I played a game against a 6 years old child where I launched a strong attack against the poor child:

[fen ""]
[white "Me"]
[Black "6 years old child"]

1. e4 c5 2. Nf3 e6 3. d4 cxd4 4.Nxd4 Be7 5.c4 Qc7 6.Be2 a6 7.O-O Nf6 8.f3 Bc5 9.Be3 Qb6 10.Nc3 Nc6 11. Na4 Qa7(11...Bxd4 12.Nxb6 Bxe3+ 13.Kh1 Bxb6)  12. Nxc5 Qxc5 13. Nf5 Qf8 14. Nd6+ Kd8 15. Bb6+ Ke7 16.Bc5 Qg8 17.Nxc8+ Ke8 18.Nd6+ Kd8 19. Bb6+ Ke7 20. Nxb7 Qb8 21.Bc5+ Ke8 22. Nd6+ Ke7 23. f4 Kf8 24. e5 Ne8 25.Nf5+ Kg8 26.Ne7+ Nxe7 27.Bxe7 Qc7 28.Rf3 g6 29.Rd3 Ra7 30.Qa4 Qb6+ 31.c5 Qxb2 32.Re1 Qb7 33.Bf3 Qc7 34.Red1 Kg7 35.Rxd7 Qb8 36.Rd8 Qb5 37.Qxb5 axb5 38.Bf6+ Nxf6 39.exf6+ Kxf6 40.Rxh8 Rc7 41.c6 Ke7 42.Rhd8 Kf6 43.R1d7 Rxc6 44.Bxc6 h5 45.Rf8 Kf5 46.Rdxf7+ Kg4 47. Rg7 Kh4 48.g3+ Kg4 49.Rxg6+ Kh3 50.Bg2++

He played strange moves in a few seconds in the opening, e.g. as 5...Qc7 or more concretely 11...Qa7 missing the exchange of 3 pieces for a queen (which Stockfish says is good for black) much better than the position where black finishes after 13. Nf5. He also moved his bishop twice in the opening, his queen twice... all this with his clock over 1 hour and 30 minutes in a standard 90'+30'' game.

Once he lost a piece he spent some minutes to play his king's moves after the checks with only two or three possible moves. It seems that he thought more about it when defending himself, but when I checkmated him his clock was on 1 hour 12 minutes for a 90'+30'' game.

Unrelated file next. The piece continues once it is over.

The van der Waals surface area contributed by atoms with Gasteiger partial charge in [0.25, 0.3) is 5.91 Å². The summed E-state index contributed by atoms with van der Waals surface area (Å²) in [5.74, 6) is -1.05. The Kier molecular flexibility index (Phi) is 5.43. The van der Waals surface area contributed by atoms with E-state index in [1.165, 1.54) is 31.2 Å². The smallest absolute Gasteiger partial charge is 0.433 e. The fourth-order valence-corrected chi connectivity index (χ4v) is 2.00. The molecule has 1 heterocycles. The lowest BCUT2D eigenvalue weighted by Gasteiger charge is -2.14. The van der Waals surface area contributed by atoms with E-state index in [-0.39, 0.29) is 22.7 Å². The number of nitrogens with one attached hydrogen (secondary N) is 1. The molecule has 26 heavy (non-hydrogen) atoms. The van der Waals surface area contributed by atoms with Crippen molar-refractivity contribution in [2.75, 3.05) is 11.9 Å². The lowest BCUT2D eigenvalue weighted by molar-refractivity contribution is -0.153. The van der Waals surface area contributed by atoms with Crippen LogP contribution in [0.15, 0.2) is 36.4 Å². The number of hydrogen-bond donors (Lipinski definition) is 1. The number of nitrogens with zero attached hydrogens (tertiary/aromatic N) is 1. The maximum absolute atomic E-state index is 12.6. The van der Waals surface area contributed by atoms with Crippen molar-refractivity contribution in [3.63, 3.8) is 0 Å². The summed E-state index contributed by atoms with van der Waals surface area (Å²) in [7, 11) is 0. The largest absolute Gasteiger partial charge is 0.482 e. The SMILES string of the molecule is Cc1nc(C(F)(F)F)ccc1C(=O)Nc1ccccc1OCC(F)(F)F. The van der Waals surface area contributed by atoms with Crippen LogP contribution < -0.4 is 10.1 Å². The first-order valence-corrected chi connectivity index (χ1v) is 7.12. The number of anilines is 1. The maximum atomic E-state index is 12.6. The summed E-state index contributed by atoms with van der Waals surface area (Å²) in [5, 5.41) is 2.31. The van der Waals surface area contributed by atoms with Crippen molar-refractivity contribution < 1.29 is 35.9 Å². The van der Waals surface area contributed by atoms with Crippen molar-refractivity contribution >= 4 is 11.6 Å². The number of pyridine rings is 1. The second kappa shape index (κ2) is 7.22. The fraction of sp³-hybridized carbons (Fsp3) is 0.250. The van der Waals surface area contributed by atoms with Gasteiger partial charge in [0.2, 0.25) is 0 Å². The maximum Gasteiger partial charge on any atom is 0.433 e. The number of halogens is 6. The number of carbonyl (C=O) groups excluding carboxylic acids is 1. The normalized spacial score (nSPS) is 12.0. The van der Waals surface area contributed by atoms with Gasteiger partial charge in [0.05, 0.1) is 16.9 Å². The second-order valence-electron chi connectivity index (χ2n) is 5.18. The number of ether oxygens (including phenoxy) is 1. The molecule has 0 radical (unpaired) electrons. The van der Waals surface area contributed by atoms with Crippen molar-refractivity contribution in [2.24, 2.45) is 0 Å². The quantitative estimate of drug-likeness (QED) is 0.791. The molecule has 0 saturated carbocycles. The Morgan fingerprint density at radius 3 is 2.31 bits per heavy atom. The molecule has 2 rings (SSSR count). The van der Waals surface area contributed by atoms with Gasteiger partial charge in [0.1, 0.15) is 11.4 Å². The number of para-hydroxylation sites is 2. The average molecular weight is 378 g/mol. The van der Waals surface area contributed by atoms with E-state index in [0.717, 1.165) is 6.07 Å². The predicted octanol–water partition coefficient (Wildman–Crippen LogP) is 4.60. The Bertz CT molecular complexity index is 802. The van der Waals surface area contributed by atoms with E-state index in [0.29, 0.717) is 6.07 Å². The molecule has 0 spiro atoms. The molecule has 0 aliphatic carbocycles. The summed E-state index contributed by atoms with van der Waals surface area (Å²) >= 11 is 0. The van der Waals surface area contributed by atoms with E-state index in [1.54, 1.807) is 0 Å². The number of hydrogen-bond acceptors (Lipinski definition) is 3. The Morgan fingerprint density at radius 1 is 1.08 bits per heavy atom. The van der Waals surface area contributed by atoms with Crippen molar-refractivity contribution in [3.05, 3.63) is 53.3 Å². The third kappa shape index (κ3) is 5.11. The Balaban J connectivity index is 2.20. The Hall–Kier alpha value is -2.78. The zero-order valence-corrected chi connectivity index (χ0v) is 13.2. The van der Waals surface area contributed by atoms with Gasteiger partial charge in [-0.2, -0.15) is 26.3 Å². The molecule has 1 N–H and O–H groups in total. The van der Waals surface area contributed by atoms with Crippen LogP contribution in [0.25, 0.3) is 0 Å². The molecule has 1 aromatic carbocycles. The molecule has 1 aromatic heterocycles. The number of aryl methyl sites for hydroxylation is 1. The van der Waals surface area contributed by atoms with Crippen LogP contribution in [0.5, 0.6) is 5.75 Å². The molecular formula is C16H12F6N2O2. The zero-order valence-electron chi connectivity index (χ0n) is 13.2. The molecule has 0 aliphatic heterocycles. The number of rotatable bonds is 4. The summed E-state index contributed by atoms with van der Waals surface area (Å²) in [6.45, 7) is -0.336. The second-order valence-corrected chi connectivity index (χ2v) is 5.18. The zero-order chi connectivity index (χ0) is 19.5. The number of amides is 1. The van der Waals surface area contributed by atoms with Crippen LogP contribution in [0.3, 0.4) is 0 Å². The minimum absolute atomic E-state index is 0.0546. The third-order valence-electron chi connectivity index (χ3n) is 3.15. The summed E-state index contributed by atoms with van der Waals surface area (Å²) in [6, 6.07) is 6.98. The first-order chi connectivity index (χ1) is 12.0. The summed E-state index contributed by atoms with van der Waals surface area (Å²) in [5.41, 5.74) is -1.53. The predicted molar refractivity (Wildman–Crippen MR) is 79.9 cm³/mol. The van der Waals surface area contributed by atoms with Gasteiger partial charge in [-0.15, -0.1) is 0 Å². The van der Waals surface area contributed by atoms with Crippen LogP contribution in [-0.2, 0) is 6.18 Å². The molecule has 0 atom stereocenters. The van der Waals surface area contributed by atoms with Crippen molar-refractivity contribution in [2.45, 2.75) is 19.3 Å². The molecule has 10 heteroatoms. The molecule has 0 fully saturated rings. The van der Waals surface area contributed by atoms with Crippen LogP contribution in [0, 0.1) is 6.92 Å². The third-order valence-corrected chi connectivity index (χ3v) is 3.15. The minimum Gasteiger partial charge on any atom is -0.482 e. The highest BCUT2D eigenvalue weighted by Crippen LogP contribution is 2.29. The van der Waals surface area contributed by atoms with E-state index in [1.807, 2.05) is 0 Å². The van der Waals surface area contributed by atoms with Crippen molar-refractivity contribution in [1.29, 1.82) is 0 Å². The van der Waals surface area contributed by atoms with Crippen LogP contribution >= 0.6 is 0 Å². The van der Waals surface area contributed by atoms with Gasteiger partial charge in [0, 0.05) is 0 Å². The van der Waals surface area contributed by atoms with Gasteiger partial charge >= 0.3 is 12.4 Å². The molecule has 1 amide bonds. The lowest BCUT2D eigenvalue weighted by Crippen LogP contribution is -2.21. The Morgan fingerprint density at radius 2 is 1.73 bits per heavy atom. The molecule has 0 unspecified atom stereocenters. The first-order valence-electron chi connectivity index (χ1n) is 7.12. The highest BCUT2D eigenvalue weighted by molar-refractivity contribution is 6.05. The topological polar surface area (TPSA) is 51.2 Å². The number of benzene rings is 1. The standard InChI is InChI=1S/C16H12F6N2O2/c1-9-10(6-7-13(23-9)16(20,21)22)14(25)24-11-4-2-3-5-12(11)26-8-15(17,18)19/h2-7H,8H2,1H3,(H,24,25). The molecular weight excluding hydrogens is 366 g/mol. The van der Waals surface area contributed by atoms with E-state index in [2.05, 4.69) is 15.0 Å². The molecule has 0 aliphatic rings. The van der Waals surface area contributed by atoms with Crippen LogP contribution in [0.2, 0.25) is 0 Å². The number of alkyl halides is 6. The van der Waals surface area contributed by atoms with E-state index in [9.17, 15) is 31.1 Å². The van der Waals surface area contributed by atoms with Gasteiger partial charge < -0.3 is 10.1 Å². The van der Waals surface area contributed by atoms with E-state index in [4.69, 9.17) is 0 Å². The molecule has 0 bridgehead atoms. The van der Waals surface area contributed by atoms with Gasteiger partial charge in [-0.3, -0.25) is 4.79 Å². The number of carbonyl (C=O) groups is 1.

Why do children move so quickly in standard games, specially in the openings?

In the tournament I am playing half of the players are children and after one hour and a half all children have finished their games and there are only adults playing.

I know many children play forced by their parents to attend chess after school and might find boring to play chess, but I am asking about childs that like the game itself. I assume once a child joins a chess tournament it means he or she doesn't find boring to play a chess game. I am asking why children that like the game and play tournament games frequently don't spend minutes in tricky moves as adults do. Why don't they use their time?


4 Answers 4


The answer is very simple. A 6 year old child does not have an adult brain. It has the very immature, underdeveloped brain of a 6 year old. It has a short attention span and struggles to sit still for 5 minutes let alone spend 5 minutes on just one move.

A few years ago I was chief arbiter for three junior tournaments held at the same time. I got one of the coaches who is also a qualified arbiter to help me. Obviously he wasn't allowed to help his players even in the breaks between rounds.

Instead before every round he stood up and made the same speech basically begging the kids to take more time over their moves. The time control was something like 25+5 and yet most games were over in less than 10 minutes with the players thoughtlessly blitzing out moves.

As he explained to me, kids tend to move too fast in games which are just friendly, relaxed games. But when it is a competition and clocks are involved their brains interpret it as some kind of race and they have even less control of their time management. Adrenaline takes over and calm calculation flies out of the window.

  • Some of use keep that immature pre-frontal cortex. But work hard to hide it. Till the end. but yes, that makes the user of such immature (why so much connotation) brain, quick explorers. And possibly learners as well. This comment not really helpful. Unless adults tried to emulate some of that behavior... maybe that could be an option... Cortisol for kids,,, I do not approve.... I would have run away. And still do not approach.